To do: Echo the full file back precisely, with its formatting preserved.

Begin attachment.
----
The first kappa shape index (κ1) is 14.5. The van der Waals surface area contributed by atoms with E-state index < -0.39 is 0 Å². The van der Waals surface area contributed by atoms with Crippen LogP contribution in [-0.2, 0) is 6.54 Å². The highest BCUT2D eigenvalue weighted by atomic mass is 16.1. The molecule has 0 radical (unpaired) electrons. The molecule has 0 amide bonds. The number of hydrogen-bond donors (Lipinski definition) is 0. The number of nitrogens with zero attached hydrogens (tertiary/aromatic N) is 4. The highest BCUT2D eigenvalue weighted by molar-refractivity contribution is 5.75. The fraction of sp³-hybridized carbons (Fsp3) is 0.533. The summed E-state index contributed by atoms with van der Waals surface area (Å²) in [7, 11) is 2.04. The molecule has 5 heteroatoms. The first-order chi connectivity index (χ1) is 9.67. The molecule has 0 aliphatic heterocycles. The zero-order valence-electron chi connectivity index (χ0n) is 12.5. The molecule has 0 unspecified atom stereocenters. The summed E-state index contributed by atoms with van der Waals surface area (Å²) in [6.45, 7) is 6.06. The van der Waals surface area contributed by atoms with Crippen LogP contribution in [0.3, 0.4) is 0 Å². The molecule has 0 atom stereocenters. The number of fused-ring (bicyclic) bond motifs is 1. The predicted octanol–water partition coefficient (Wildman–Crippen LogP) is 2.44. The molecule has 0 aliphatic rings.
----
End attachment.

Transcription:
The first kappa shape index (κ1) is 14.5. The van der Waals surface area contributed by atoms with E-state index < -0.39 is 0 Å². The van der Waals surface area contributed by atoms with Crippen LogP contribution in [-0.2, 0) is 6.54 Å². The highest BCUT2D eigenvalue weighted by atomic mass is 16.1. The molecule has 0 radical (unpaired) electrons. The molecule has 0 amide bonds. The number of hydrogen-bond donors (Lipinski definition) is 0. The number of nitrogens with zero attached hydrogens (tertiary/aromatic N) is 4. The highest BCUT2D eigenvalue weighted by molar-refractivity contribution is 5.75. The fraction of sp³-hybridized carbons (Fsp3) is 0.533. The summed E-state index contributed by atoms with van der Waals surface area (Å²) in [7, 11) is 2.04. The molecule has 5 heteroatoms. The first-order chi connectivity index (χ1) is 9.67. The molecule has 0 aliphatic heterocycles. The zero-order valence-electron chi connectivity index (χ0n) is 12.5. The molecule has 0 unspecified atom stereocenters. The summed E-state index contributed by atoms with van der Waals surface area (Å²) in [6.45, 7) is 6.06. The van der Waals surface area contributed by atoms with Crippen LogP contribution in [0.3, 0.4) is 0 Å². The molecule has 0 atom stereocenters. The number of fused-ring (bicyclic) bond motifs is 1. The predicted octanol–water partition coefficient (Wildman–Crippen LogP) is 2.44. The molecule has 0 aliphatic rings.